31 December 2021
It’s the festive season again! Conversations in our multi-national department invariably turn to colleagues’ national Christmas and New Year traditions, especially what we have to eat in our home countries. In today’s post we learn about a Dutch New Year’s Eve staple
I always struggle to come up with a specific Dutch dish for Christmas. Many people in the Netherlands now have turkey, others have pork meat rolled into a big kind of sausage, often with stuffing. I remember Christmas dinners involving fondue or gourmet with a game of Monopoly on the go.
However, it is a different matter when it comes to New Year’s Eve! Then the whole country turns to baking Oliebollen en Appelbeignets (oil fritters and apple fritters) – buckets full of them.
And if people can’t, or won’t, bake these lovely fruity treats they buy them. From early December oil fritter vans spring up everywhere, like mushrooms in an autumn forest.
A long queue forms in front of an oil fritter stall at the Grote Markt in Groningen. Photograph by Irene Kingma.
Although the focus of this piece is on oil fritters, I do want to mention the apple fritters, because they too are indispensable on New Year’s Eve. Made of a tart apple, cored and cut into thick slices sprinkled with sugar and cinnamon, they are dipped in a thick pancake batter and deep fried in oil. Drain them on some kitchen paper and dust with icing sugar to serve. They are a refreshing change from the often somewhat rich oil fritters and go very well with a glass of bubbly.
Oil fritter with icing sugar. Photograph by Marja Kingma
In Flanders the tradition of oil fritters is also kept, although recipes differ slightly. Using smout, a type of lard from pig kidneys, they call their oil fritters Smoutebollen. Another theory has it that smout means rapeseed oil, which to me makes more sense, because that was the oil used in the 17th century in the Northern Netherlands.
The Dutch version of oil fritters will usually include raisins, dried blackcurrants, candied orange or lemon peel and tart apple. The Flemish version will have no dried fruit, but will always contain beer. Many Dutch also add beer to the batter, to make it rise better.
In many households it will be the men who, whilst usually quite happy to leave the cooking to the women any other day of the year, don aprons and wield wooden spoons whilst marching off to the kitchen, or the garden shed where they will bake oil fritters all day long.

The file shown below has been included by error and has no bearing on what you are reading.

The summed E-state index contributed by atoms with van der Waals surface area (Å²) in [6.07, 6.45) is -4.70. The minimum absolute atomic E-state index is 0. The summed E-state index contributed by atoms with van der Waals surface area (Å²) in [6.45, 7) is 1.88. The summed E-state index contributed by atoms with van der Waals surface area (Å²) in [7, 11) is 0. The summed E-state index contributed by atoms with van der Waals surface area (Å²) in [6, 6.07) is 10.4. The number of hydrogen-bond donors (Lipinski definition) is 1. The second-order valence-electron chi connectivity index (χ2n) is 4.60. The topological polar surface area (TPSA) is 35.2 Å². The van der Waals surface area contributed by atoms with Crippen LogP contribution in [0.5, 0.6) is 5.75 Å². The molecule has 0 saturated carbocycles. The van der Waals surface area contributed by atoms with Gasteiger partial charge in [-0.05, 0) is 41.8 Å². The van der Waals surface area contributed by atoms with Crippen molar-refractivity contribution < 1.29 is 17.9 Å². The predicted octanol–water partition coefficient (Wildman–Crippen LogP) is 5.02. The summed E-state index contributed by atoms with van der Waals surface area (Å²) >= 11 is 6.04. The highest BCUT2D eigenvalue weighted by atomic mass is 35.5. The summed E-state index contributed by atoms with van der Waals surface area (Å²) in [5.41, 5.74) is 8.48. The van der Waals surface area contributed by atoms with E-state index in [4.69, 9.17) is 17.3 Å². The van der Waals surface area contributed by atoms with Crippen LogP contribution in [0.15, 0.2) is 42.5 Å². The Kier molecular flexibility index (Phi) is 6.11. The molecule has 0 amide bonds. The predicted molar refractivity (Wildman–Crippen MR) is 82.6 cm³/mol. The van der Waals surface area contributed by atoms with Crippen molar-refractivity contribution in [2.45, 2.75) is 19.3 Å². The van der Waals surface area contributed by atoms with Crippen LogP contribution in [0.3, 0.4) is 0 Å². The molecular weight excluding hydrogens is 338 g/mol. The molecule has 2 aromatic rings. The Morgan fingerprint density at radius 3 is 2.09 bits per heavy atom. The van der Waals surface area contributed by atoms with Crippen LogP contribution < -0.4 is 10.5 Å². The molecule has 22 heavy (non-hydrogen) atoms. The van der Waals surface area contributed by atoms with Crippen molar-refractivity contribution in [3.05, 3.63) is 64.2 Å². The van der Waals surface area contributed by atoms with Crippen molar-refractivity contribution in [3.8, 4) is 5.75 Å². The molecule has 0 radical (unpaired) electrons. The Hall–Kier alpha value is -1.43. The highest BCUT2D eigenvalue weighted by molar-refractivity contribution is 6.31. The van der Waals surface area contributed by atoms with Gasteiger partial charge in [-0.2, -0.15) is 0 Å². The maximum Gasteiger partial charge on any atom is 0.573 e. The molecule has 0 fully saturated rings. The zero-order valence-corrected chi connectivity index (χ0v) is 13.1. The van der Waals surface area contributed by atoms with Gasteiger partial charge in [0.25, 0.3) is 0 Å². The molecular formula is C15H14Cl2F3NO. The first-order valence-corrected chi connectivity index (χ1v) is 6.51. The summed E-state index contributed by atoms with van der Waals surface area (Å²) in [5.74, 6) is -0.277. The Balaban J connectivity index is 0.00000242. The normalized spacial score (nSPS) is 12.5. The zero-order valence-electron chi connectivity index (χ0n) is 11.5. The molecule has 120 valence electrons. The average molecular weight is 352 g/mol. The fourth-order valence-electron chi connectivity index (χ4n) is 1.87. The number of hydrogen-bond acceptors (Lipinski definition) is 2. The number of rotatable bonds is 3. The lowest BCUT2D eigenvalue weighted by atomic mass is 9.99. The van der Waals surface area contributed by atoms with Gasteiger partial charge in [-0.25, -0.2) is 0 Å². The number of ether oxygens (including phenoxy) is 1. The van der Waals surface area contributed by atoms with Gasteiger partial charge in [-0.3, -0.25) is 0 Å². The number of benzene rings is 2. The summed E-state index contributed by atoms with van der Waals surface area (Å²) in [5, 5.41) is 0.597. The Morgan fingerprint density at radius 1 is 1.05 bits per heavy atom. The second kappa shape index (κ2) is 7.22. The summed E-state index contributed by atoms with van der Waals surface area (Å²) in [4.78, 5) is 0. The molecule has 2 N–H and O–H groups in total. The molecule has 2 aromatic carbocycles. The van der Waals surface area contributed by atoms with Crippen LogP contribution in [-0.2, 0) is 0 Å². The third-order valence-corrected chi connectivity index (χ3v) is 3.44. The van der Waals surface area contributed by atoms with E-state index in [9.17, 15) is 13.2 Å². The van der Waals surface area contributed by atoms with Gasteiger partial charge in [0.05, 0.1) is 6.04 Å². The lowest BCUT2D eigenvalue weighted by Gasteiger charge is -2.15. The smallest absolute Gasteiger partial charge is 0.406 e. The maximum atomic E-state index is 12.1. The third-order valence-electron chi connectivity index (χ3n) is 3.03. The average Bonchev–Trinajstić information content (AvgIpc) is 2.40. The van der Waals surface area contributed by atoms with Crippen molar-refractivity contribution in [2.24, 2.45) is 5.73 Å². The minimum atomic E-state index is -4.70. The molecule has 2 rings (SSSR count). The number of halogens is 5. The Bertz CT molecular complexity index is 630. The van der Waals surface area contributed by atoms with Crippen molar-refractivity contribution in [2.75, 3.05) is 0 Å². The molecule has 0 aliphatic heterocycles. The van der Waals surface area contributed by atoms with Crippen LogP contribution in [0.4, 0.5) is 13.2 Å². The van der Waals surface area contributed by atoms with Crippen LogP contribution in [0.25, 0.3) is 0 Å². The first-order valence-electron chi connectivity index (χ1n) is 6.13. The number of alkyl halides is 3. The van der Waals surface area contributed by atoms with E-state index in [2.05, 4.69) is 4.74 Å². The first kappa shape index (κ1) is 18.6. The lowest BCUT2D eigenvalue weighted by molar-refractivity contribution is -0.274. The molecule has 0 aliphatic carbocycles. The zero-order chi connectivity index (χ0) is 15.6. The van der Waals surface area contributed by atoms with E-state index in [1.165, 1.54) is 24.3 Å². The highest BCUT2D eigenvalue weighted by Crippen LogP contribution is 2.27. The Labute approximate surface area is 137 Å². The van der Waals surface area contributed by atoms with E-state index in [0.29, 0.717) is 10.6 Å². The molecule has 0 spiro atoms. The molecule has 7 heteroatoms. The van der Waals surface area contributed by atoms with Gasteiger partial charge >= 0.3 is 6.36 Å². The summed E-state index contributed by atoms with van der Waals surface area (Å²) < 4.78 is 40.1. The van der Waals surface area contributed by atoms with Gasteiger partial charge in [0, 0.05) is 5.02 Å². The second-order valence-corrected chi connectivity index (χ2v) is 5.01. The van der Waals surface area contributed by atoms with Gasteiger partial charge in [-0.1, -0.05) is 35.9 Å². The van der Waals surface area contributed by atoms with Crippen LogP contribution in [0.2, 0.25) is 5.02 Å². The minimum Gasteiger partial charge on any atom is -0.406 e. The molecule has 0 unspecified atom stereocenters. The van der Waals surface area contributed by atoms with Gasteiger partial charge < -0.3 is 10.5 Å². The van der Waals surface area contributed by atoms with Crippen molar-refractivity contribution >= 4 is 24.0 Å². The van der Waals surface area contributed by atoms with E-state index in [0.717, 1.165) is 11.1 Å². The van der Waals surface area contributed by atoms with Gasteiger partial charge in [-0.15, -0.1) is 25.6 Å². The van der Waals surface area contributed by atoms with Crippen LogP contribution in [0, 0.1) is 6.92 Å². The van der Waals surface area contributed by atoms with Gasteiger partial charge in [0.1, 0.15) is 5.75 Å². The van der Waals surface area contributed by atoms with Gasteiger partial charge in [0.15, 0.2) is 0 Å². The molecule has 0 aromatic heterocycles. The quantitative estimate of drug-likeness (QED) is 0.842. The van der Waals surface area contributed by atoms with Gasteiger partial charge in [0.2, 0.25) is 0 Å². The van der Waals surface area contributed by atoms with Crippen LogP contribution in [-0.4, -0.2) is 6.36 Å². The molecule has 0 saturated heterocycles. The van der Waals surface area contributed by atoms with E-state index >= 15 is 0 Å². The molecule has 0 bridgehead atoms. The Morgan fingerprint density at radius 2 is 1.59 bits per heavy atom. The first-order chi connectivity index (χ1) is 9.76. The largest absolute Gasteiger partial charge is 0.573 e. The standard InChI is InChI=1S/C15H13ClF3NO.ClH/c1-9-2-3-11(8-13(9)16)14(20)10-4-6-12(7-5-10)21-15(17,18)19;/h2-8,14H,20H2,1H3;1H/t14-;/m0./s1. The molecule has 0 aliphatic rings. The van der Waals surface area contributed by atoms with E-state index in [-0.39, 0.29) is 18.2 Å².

In my family it was my mother who baked the traditional New Year’s Eve treats. She beat the flour, dried fruits and milk with yeast into a fluffy smooth batter by hand, which was hard work. Once the batter had risen properly she’d boil sunflower oil in a special deep-frying pan and then take two metal spoons and scoop bits of batter into the oil. The fritters would flip over by themselves, indicating the batter was airy, so the fritters would taste light.
Whilst she was baking away we played outside, gliding over a stretch of snow until it was compacted and smooth and very, very slippery. That kept us busy until well after dark. Back indoors we had a mug of hot chocolate or tea with a warm oliebol, smothered in icing sugar.
The tradition of eating oliebollen is thought to have originated in Spain and Portugal where it was part of a Jewish tradition to eat a similar sweet cake at New Year. When the Sephardic Jews fled the Inquisition many made their way to the Dutch Republic, bringing these oil fritters with them. Before their arrival there is no record of the word referring to oil fritter.
A painting by Albert Cuyp from around 1652 (now in the Dordrechts Museum, image below from Wikimedia Commons) shows a kitchen maid holding a bowl of oil fritters.
A famous Dutch cookery book De Volmaakte Hollandsche Keuken-Meid (‘The Perfect Dutch Kitchen Maid’), first published in 1746, with many editions until about 1772, contains a recipe for ‘Oly-koeken’ in its Appendix. The STCN does not mention a year for this Appendix, but states ‘third quarter of the 18th Century’.
Recipe for Oly-koeken from Aanhangzel van de Volmaakte Hollandsche Keuken-Meid ... Originally published Amsterdam, 1761-3, facsimile edition by John Landwehr (Leiden, 1965) X.449/1511.
The recipe hasn’t changed much, because the most famous modern Dutch cook book, by C.J. Wannee, lecturer at the Amsterdam School for Housekeeping, has an almost exact recipe, albeit with fewer eggs.
Recipe for Oliebollen from C.J. Wannee, Kookboek van de Amsterdamse Huishoudschool. 18th ed. (Amsterdam, 1975) X.622/13062.
Researching this post I came across several titles of Dutch cookbooks with the shelf mark having a ‘D’ in front. That means that it was one of the victims of the bombing of the British Museum during the Second World War. Some 17th-century Dutch cookbook titles were amongst them, sadly.
Setting ‘good intentions’ for the new year is another long standing tradition. My first ‘good intention’ for 2022 will be to look for replacement copies for the destroyed titles.
Marja Kingma, Curator Germanic Collections.